Oklahoma State’s season is inching closer and closer. With Big 12 media days upon us (and halfway over!), there’s not a better time than the present to size up the Cowboys’ prospects heading into the season.
OSU is down a few All-Big 12 performers from last season’s squad. But even this Rudolph-less, Washington-less team has the talent to compete for the upper half of the conference. Because if it’s one thing we know it’s that
when Gundy tabs Spencer Sanders as QB1 if Gundy has himself a QB, his team will be in the hunt. And there are plenty of appealing choices to replace No. 2.
We know about the big names returning for 2018 — Calvin McGregor Bundage, Justice Hill, Tyron Johnson, to name a few — but there are a ton of lesser-heralded, off-the-radar names who could make their presence felt on the gridiron, too.
So as fall camp fast approaches, let’s take a look at five I’m eye-balling in particular to potentially lift themselves from unknowns to gameday contributors — and maybe more.
Tracin Wallace | 6-0, 185-pounds | Wide receiver
Tracin Wallace, the twin brother of promising receiver, Tylan, came to OSU as an intriguing dual-threat QB. But with the depth at the position being what it is, he’s since joined his twin in the receivers group and worked himself into the discussion as a potential rotation player.
Wallace was a juke-and-jive QB in high school who was electric as a transformer after the catch. If the Pokes can keep him upright and healthy despite two gruesome knee injuries pre-OSU, they could have something special.
Tyrell Alexander | 6-1, 182-pounds | Cornerback
Like Tracin, Tyrell Alexander, too, switched positions since joining the OSU program. The former Lancaster standout signed on as a receiver, but depth at that position is like standing in line at the DMV. It might’ve taken him years to finally get his turn.
At cornerback, Alexander doesn’t project to be a starter, but he could be a valuable backup to AJ Green and Rodarius Williams in 2018. His pre-cornerback position of receiver is helping him adjust to his new role with the Cowboys.
“It helps me because I’m able to read routes and read concepts, just knowing exactly what they’re doing offensively,” Alexander said in the spring. “It helps me out and gives me an advantage, I think. I was ready for the challenge. I was thrilled and ready to go whenever they asked me. Just to try it and see how I liked it. Everything’s been going pretty good.”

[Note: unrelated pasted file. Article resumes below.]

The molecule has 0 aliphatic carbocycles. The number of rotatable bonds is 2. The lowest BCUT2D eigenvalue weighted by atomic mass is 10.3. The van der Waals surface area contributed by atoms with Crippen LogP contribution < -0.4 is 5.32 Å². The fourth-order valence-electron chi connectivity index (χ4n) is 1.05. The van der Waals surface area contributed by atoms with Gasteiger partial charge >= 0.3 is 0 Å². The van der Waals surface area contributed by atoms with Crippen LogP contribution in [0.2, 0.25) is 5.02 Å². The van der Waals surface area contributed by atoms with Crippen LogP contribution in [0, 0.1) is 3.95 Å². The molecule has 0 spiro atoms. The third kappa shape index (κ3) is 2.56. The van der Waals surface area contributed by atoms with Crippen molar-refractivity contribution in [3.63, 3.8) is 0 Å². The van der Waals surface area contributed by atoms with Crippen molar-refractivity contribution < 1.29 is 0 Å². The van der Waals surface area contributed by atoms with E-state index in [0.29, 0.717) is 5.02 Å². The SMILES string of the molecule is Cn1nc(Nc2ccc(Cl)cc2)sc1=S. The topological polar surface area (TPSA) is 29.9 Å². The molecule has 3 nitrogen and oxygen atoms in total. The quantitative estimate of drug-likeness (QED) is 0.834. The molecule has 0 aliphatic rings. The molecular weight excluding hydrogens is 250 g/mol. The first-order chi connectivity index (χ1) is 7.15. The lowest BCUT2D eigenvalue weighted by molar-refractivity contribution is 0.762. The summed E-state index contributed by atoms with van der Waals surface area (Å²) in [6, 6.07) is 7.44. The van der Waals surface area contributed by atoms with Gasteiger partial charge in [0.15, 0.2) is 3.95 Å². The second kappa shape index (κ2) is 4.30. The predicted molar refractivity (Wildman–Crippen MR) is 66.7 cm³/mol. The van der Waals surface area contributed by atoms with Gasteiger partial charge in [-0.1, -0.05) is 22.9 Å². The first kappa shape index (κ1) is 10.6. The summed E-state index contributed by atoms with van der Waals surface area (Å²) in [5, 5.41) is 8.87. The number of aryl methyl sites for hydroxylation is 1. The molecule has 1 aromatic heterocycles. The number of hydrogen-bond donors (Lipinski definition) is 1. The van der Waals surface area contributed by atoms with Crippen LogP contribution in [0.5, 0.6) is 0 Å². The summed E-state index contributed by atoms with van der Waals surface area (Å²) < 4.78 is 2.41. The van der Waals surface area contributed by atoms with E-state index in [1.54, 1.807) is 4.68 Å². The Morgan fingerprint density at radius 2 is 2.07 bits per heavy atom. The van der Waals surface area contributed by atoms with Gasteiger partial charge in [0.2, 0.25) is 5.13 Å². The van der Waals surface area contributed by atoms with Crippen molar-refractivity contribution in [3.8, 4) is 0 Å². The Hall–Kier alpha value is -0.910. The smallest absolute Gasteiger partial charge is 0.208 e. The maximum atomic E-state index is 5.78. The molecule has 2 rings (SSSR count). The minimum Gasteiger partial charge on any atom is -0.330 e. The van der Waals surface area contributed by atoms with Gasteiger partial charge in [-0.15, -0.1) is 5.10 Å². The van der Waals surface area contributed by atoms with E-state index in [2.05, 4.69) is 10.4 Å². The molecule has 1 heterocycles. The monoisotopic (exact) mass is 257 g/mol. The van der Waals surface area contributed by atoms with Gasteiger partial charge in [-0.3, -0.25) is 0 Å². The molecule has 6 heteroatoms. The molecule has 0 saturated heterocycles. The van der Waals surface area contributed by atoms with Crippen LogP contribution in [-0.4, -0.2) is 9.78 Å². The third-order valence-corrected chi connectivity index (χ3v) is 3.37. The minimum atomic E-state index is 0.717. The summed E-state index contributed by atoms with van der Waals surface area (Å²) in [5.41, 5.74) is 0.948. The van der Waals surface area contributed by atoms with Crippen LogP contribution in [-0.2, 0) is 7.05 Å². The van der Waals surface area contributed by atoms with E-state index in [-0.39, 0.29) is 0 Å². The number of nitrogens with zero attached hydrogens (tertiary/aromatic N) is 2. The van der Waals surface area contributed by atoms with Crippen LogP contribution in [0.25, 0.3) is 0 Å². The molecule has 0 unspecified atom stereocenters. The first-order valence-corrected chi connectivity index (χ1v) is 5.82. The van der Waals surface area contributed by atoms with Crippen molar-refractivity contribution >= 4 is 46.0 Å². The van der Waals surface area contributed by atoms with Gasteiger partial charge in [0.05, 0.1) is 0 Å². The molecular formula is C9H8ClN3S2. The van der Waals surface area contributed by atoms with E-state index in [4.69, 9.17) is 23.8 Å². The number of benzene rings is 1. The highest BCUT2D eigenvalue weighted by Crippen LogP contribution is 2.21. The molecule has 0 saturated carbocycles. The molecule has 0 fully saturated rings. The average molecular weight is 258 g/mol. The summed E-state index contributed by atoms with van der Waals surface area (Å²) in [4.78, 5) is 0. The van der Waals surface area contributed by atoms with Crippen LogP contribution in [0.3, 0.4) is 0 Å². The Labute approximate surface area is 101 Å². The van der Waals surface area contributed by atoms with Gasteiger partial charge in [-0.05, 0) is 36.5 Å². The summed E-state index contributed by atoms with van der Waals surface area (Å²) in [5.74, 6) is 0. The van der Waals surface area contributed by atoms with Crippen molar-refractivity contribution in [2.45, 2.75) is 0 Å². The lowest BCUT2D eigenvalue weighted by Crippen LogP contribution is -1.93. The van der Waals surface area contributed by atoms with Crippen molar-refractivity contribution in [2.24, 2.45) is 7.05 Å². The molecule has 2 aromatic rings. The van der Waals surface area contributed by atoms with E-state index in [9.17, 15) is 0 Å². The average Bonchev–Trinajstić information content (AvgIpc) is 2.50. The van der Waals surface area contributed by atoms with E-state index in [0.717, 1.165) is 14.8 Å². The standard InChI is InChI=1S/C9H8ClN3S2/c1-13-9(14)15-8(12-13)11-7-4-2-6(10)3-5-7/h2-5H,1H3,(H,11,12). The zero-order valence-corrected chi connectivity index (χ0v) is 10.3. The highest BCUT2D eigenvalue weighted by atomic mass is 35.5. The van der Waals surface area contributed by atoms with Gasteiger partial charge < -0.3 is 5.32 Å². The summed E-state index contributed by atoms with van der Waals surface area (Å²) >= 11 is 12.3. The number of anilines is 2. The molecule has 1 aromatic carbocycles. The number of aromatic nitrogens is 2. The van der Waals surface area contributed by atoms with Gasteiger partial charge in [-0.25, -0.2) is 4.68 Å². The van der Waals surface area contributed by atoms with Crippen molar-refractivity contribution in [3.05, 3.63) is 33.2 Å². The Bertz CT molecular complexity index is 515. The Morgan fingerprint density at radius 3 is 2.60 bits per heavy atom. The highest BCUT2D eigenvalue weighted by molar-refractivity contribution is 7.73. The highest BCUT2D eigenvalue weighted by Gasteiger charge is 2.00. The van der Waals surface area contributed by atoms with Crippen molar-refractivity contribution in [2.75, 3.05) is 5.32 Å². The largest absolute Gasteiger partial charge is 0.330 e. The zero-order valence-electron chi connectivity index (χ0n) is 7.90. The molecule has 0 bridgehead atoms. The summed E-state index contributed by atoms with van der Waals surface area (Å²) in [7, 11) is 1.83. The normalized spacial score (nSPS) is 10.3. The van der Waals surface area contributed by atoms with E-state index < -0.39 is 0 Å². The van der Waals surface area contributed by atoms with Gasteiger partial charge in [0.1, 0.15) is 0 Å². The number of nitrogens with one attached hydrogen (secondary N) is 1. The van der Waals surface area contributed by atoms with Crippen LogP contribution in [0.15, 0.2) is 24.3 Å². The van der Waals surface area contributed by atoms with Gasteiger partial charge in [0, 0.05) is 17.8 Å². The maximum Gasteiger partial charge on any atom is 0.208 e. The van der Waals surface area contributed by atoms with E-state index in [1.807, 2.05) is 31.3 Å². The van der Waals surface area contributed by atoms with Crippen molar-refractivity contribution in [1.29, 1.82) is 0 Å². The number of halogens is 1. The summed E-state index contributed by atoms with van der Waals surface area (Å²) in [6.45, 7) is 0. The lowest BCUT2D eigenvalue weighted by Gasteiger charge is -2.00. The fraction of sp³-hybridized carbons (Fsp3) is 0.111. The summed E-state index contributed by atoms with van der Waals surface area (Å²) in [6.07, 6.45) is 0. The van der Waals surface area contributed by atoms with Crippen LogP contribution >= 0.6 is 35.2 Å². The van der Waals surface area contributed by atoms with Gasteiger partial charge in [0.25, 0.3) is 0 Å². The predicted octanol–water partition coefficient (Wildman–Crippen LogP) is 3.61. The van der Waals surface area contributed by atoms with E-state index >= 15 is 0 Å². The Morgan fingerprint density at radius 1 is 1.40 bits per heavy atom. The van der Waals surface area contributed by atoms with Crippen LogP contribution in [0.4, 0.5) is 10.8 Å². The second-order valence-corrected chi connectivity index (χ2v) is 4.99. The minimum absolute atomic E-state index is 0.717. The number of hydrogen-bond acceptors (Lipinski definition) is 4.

Amadou Fofana | 6-4, 280-pounds | Defensive tackle
With DeQuinton Osborne, Ben Hughes, Tralund Webber and Vili Leveni all departing from last season’s defensive line, playing time is open for the taking. And incoming junior college prospect Amadou Fofana, a defensive tackle with the speed of an edge rusher, could be primed to make an immediate impact.
At 6-4, 280, Fofana is likely going to play on the inside to allow Cole Walterscheid, Jarrell Owens and Jordan Brailford room to attack from the edges. It could be a two-way street, though, because if that pass-rush threat from the corners is as lethal on the field as it is on paper, Fofana could feast on QB’s having no choice but to try and tuck and run in fear.
Baron Odom | 6-5, 234-pounds | Cowboy Back
The Cowboy Back took a backseat in last season’s run-and-fun offense that was at its best when No. 2 was hitting No. 28 on a fade route, but it could make a resurgence in 2018. Competing for playing time is junior college transfer Jake Ross, Britton Abbott, Sione Finefeuiaki, Jelani Woods, and, not to be forgotten, darkhorse candidate Baron Odom.
Odom may be the best pass-catcher of the bunch, but his time on the field may be dictated by how well he does the other things. Still yet, the 6-5 Oklahoma product has upside galore and athleticism to boot. He has the makings of becoming the next Blake Jarwin.
Mike Scott | 6-5, 240-pounds | Defensive End
Included in my daily prayer each morning is a special section begging that junior college transfer Mike Scott becomes a star at Oklahoma State, so I have reason to post this GIF multiple times per game.
Walterscheid, Owens and Brailford are all pretty cemented as rotation guys as a 1-2-3 punch off the edge, but beyond them, there’s an opening to fill playing time vacated by the aforementioned Webber and Leveni. Scott could be that guy as a first year player since he was plenty productive at Trinity Valley C.C.